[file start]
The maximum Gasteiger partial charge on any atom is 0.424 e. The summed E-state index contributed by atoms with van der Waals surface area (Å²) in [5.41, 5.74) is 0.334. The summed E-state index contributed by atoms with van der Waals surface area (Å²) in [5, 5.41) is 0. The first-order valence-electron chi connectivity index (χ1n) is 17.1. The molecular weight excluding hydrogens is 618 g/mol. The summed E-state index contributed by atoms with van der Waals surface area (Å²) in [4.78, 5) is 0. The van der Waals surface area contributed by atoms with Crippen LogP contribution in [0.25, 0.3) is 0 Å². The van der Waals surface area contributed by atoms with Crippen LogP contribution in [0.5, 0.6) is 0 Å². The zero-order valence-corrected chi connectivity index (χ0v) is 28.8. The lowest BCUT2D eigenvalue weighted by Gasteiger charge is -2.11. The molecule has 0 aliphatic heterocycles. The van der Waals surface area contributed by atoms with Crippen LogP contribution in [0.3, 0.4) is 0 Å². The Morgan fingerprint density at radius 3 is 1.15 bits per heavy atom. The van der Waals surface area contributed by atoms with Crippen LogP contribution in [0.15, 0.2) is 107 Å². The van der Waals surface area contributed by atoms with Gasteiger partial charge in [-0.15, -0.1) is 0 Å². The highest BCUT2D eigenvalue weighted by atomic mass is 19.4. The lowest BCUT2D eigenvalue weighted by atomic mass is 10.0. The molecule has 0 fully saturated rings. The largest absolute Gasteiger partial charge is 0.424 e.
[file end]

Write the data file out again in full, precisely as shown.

The maximum Gasteiger partial charge on any atom is 0.424 e. The summed E-state index contributed by atoms with van der Waals surface area (Å²) in [5.41, 5.74) is 0.334. The summed E-state index contributed by atoms with van der Waals surface area (Å²) in [5, 5.41) is 0. The first-order valence-electron chi connectivity index (χ1n) is 17.1. The molecular weight excluding hydrogens is 618 g/mol. The summed E-state index contributed by atoms with van der Waals surface area (Å²) in [4.78, 5) is 0. The van der Waals surface area contributed by atoms with Crippen LogP contribution in [0.25, 0.3) is 0 Å². The van der Waals surface area contributed by atoms with Crippen LogP contribution in [0.5, 0.6) is 0 Å². The zero-order valence-corrected chi connectivity index (χ0v) is 28.8. The lowest BCUT2D eigenvalue weighted by Gasteiger charge is -2.11. The molecule has 0 aliphatic heterocycles. The van der Waals surface area contributed by atoms with Crippen LogP contribution in [0.3, 0.4) is 0 Å². The Morgan fingerprint density at radius 3 is 1.15 bits per heavy atom. The van der Waals surface area contributed by atoms with Crippen LogP contribution in [0.15, 0.2) is 107 Å². The van der Waals surface area contributed by atoms with Gasteiger partial charge in [-0.15, -0.1) is 0 Å². The highest BCUT2D eigenvalue weighted by atomic mass is 19.4. The lowest BCUT2D eigenvalue weighted by atomic mass is 10.0. The molecule has 0 fully saturated rings. The largest absolute Gasteiger partial charge is 0.424 e.